Grand cities. Fairytale castles. Fallen walls from the Cold War. Preserved walls from the Middle Ages. All connected by the most famous motorway in the world.
The past is important in Germany, but so is the present. The country is a master of melding old with new – from the Elbephilharmonie concert hall built on an old brick factory in Hamburg to Neuschwanstein Castle, built by King Ludwig II to mimic castles of 600 years before. Take a cue from the Germans and mix old and new for your own hybrid experience.
On Berlin’s Museum Island visit the city’s oldest, most prestigious museums. Walk along what remains of the Berlin Wall, including Checkpoint Charlie and a memorial to the people who died trying to escape the East. Come sundown, head to the clubs. Unlike other German cities, the capital has no official closing time – but it does have some of the best techno music in the world. For a quieter experience, stroll Sanssouci Park in nearby Potsdam with its Baroque flower garden, fruit orchards, greenhouses and Potsdam Rococo architecture.
In Bremerhaven, where more than 7 million people started their journeys to the New World, discover your own family’s past at the German Emigration Center. Or, head east to Leipzig, where Johann Sebastian Bach, Richard Wagner and Felix Mendelssohn all spent time. Explore Dresden’s elegant Royal Palace, with more than 500 years of history, on the way.
In southern Germany, follow the Romantic Road. Drive, bike or hike through vineyards and medieval towns, past castles and palaces, to the foot of the German Alps. Along the way, stop to sip dry Franconian wines and explore regional cuisine and hospitality in cozy farmhouses, rustic inns, stylish restaurants and trendy hotels and spas. The route was developed for American tourists after WWII, but it’s still considered off the beaten track.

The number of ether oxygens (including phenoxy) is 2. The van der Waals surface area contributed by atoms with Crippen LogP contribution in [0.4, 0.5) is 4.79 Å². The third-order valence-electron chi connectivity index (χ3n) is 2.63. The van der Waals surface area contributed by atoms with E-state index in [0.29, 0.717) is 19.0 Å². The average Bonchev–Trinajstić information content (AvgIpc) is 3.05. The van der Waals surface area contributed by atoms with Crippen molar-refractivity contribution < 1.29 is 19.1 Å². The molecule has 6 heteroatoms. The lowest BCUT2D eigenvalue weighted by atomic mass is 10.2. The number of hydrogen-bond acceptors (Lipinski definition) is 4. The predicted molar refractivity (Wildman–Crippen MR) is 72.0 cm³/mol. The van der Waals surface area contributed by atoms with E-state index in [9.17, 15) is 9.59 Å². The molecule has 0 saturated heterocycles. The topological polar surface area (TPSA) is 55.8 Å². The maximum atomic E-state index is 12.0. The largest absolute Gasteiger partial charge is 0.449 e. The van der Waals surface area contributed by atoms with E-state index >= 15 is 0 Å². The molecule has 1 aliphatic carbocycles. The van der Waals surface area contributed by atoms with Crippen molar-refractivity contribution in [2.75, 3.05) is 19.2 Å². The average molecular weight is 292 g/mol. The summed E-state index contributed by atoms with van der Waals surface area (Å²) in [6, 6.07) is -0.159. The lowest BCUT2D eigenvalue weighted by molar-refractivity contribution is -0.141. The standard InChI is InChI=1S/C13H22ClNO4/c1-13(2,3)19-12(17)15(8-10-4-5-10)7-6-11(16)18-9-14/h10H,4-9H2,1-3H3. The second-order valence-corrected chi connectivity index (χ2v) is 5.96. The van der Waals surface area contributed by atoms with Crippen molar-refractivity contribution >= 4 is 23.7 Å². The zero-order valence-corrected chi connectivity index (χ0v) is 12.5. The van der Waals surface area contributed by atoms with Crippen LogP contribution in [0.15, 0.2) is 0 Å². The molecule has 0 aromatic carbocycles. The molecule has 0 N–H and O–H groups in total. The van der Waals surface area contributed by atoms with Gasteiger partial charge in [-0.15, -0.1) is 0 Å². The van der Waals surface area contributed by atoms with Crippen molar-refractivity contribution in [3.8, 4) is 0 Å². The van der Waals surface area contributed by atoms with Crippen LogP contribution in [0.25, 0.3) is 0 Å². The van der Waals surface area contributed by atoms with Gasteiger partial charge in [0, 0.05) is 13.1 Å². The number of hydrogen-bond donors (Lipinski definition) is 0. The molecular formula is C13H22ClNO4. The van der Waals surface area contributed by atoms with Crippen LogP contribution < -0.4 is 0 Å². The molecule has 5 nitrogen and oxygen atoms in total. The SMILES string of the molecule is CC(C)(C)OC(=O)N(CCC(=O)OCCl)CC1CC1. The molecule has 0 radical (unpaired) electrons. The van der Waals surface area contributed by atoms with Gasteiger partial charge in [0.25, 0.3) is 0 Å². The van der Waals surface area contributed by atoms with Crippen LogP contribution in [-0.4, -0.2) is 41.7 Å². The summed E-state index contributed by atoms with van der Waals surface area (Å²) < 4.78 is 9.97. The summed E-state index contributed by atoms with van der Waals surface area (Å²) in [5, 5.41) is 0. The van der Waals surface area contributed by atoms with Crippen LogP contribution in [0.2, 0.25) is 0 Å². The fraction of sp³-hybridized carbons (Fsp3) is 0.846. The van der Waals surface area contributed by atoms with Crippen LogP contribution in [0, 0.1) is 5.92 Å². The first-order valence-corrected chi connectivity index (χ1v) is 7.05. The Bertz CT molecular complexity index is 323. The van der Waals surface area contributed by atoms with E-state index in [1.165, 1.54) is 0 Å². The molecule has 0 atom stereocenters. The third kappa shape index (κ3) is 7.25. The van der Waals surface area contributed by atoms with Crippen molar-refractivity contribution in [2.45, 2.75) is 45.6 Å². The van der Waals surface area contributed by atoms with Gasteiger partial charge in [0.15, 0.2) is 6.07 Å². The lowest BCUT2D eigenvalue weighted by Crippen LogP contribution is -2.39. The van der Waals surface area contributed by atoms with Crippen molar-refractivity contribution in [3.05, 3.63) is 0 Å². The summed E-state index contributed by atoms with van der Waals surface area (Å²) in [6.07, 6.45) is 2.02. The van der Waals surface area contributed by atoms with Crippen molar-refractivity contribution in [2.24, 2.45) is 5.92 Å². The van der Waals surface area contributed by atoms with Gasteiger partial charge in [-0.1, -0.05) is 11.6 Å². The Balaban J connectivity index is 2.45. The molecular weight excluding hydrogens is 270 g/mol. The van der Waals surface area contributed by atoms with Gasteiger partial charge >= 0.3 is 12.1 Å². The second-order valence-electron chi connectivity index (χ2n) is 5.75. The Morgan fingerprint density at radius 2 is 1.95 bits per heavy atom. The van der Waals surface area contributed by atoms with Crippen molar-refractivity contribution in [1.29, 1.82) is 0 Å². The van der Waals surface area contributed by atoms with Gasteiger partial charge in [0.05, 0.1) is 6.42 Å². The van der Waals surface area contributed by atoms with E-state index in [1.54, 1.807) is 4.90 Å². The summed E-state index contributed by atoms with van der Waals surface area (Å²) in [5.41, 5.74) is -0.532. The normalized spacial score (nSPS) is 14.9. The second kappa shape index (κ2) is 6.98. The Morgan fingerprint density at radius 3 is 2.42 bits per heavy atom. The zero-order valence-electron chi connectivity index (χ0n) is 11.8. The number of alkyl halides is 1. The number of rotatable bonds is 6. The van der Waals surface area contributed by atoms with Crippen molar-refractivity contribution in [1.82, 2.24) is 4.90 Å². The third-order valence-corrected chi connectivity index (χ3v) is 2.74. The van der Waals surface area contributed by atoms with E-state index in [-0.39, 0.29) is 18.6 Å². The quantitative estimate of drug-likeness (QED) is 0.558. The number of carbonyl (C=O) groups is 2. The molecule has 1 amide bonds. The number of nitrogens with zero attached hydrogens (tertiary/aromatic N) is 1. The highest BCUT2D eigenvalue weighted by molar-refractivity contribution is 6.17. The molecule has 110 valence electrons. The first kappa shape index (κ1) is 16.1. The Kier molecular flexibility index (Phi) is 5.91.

In Munich, listen as the iconic Glockenspiel chimes its own history lesson every hour, with tales of medieval weddings and celebrations. Stop in to the nearby Viktualienmarkt, the city’s famous food market, for Bavarian specialties. Visit Munich’s Pinakothek der Moderne, the largest modern art museum in the country. Or, if German engineering is more your style, tour the BMW plant and museum. If you’re brave, drive on the world-famous Autobahn – but stay to the right, out of the path of expert German drivers.
Munich is the country’s beer capital. Stroll through the 900-acre English Garden – maybe try some urban surfing on the Eisbach river – then relax at the park’s beer gardens. Raise a glass at the Hofbräuhaus, Munich’s 16th-century beer palace or, for real beer tourism, experience Oktoberfest. For two centuries, the world’s biggest beer festival has been held in Munich. Hoist giant mugs with beer fresh from the barrel, dance to oompah bands and sing along in classic Bavarian style.
If nature is more your thing, head for one of the most famous peaks in the Alps, the Zugspitze. Ride the cog railway and cable car to almost 10,000 feet and enjoy a panoramic view of more than 400 peaks in surrounding Germany, Austria, Switzerland and Italy. Hike in nearby Partnach Gorge or drive the German Alpine Road to Lake Constance for bird watching at the Mettnau Nature Reserve.
With a history as long as Germany’s – and a present-day energy that never stops – you’ll make memories to cherish long into the future.